The definition of "small business" is proposed to change, per the U.S. Small Business Administration. The SBA is looking to increase the revenue-based size definition of small businesses, increasing the limit for annual receipts to $7 million. For more information, read this article from The Street.
What’s "small" in some small businesses should be redefined so more companies can take advantage of federal programs, the U.S. Small Business Administration says.
The proposal, published Wednesday in The Federal Register and available for public comment, looks to expand the revenue-based size definition of small businesses in 36 industries.
The changes would allow some 9,450 additional companies close to exceeding the size threshold for their respective industry keep small-business status and access to federal assistance programs and contracts, according to the SBA.
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The agency evaluated 46 industries and three sector sub-industries. The size for the remaining 10 industries and two sub-industries will be retained.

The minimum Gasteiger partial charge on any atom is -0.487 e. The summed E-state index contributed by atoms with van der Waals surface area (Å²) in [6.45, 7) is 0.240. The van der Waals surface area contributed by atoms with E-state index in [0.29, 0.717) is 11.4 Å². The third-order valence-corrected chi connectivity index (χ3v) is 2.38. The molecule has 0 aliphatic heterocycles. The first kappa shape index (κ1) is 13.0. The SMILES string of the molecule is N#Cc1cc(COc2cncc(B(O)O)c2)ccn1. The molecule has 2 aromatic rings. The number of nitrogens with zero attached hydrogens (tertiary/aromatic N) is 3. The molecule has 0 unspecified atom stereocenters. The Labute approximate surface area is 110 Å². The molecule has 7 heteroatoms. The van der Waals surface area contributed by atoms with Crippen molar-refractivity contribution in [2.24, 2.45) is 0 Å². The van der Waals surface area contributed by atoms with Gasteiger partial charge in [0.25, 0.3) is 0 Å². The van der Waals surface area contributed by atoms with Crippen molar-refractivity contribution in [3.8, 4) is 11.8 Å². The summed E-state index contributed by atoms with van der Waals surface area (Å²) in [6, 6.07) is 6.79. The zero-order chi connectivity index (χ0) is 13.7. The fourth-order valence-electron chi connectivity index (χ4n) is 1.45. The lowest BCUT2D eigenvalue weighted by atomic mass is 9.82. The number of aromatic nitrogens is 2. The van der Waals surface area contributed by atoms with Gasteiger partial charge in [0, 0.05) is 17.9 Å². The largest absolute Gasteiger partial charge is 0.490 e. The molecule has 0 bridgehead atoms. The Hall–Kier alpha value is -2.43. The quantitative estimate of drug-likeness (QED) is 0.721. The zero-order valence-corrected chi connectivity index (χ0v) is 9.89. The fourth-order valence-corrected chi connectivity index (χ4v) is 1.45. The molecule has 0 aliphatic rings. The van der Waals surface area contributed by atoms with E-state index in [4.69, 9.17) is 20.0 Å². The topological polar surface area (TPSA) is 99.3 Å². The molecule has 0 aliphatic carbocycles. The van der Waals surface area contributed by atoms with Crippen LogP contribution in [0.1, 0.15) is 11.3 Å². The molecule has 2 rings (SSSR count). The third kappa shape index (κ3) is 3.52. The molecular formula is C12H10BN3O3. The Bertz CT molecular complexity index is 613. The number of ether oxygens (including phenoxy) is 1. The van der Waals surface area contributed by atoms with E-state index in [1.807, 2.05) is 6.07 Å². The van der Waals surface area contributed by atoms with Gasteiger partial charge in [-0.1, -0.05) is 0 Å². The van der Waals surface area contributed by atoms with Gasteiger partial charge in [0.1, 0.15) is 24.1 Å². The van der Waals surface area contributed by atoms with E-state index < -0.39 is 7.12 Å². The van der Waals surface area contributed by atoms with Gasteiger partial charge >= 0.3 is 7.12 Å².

The SBA began reviewing size standards in 2007 and will keep doing so under the requirements of the Small Business Jobs Act of 2010 to bring standards in line with market conditions; before that, the last overall review of size standards was more than a quarter-century ago.
Small-business size definitions for most private sector industries are set with two primary measures of business size — receipts and number of employees — into three so-called anchor size standards applying in most industries: $7 million in average annual receipts for industries that have receipts-based size standards; 500 employees for manufacturing and other industries that have employee-based size; and 100 employees for industries in the wholesale trade sector.
The standards are "neither a minimum nor a maximum," according to the proposal. "It is a common size standard for a large number of industries that have similar economic characteristics and serves as a reference point in evaluating size standards for individual industries."
This article is republished with permission from The Street.